Lenders ready to work with government on banking proposals
Published: 21 September 2011 | Author: Bernard Clarke
We are urging that proposals emerging from last week’s final report from the Independent Commission of Banking (ICB) should be implemented in a way that allows funding for mortgages to be raised economically and from a variety of sources, so that lending is not artificially or unnecessarily constrained.
At this stage, however, there is considerable uncertainty about the overall impact of the report’s proposals on the lending industry. Some measures may not be implemented before 2019, the starting date for the Basel III rules. By then, however, the mortgage industry, funding markets and the wider economic backdrop will have changed significantly, and in ways that we cannot now predict.
Among the report’s key proposals are measures to safeguard individuals and small and medium-sized enterprises from the impact of any future banking crisis by ring-fencing mandatory services like taking deposits from, and providing overdrafts, to these groups of customers. Only ring-fenced banks would have regulatory permission to provide such services.
The report also details a series of prohibited services that must sit outside the ring fence, including those related to secondary markets, the purchase of loans or securities, activities requiring holdings of regulatory capital against Basel-defined market risk, and services not provided to customers in the European economic area.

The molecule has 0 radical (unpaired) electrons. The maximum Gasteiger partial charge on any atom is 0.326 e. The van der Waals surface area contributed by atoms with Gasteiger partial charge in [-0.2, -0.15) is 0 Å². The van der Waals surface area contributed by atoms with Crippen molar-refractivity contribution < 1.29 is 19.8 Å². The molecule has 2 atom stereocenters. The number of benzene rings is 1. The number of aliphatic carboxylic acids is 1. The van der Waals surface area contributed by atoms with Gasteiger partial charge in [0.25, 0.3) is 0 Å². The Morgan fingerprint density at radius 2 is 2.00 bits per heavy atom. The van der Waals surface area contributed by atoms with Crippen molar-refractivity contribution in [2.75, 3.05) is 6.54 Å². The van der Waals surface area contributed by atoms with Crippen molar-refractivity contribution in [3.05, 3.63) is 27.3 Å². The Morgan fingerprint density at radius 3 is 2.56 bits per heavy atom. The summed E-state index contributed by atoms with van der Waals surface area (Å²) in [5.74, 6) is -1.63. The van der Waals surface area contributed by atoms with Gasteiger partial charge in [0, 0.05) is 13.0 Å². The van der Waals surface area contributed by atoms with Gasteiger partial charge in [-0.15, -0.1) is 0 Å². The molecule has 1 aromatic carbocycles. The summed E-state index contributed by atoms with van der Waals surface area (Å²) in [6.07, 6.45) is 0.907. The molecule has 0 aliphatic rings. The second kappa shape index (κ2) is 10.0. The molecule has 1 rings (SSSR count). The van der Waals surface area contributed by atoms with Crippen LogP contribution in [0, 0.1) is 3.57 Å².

For other credit services, including residential mortgages, the ICB does not require ring-fencing. But it does expect ring-fenced banks to provide a "large proportion" of credit in order that this is protected from potential shocks elsewhere in the financial system. The commission recognises that "the economy would suffer if separation prevented retail deposits from financing household mortgages."
The ICB recommends that there should be a limit on the proportion of a ring-fenced bank’s funding raised on wholesale markets and on its total exposure, secured and unsecured, to banks that are not ring-fenced and to other, non-bank financial companies.
The report also recognises that the UK mortgage market is currently "in a state of flux" and may be more difficult to enter in the coming years "due to more difficult funding conditions." Reduced access to funding since 2007 has reduced competitiveness in the mortgage market, which is one of the reasons why we believe it is important to have a clear understanding of the impact of proposed reforms on both funding and competition. The ICB recommends that competition authorities should continue to monitor the UK mortgage market.
The ICB also recommends that the new Prudential Regulatory Authority should work with the Office of Fair Trading to review the application of prudential standards. It urges that capital and liquidity requirements should not unnecessarily limit the ability of new firms to enter the market safely and to grow, particularly for those using the standardised approach to calculating risk weights without the ability to move to an advanced internal-ratings based approach because of the cost of doing so.
We will continue to work with members on assessing the potential impact of the ICB’s proposals on the mortgage market as the government moves towards implementing them.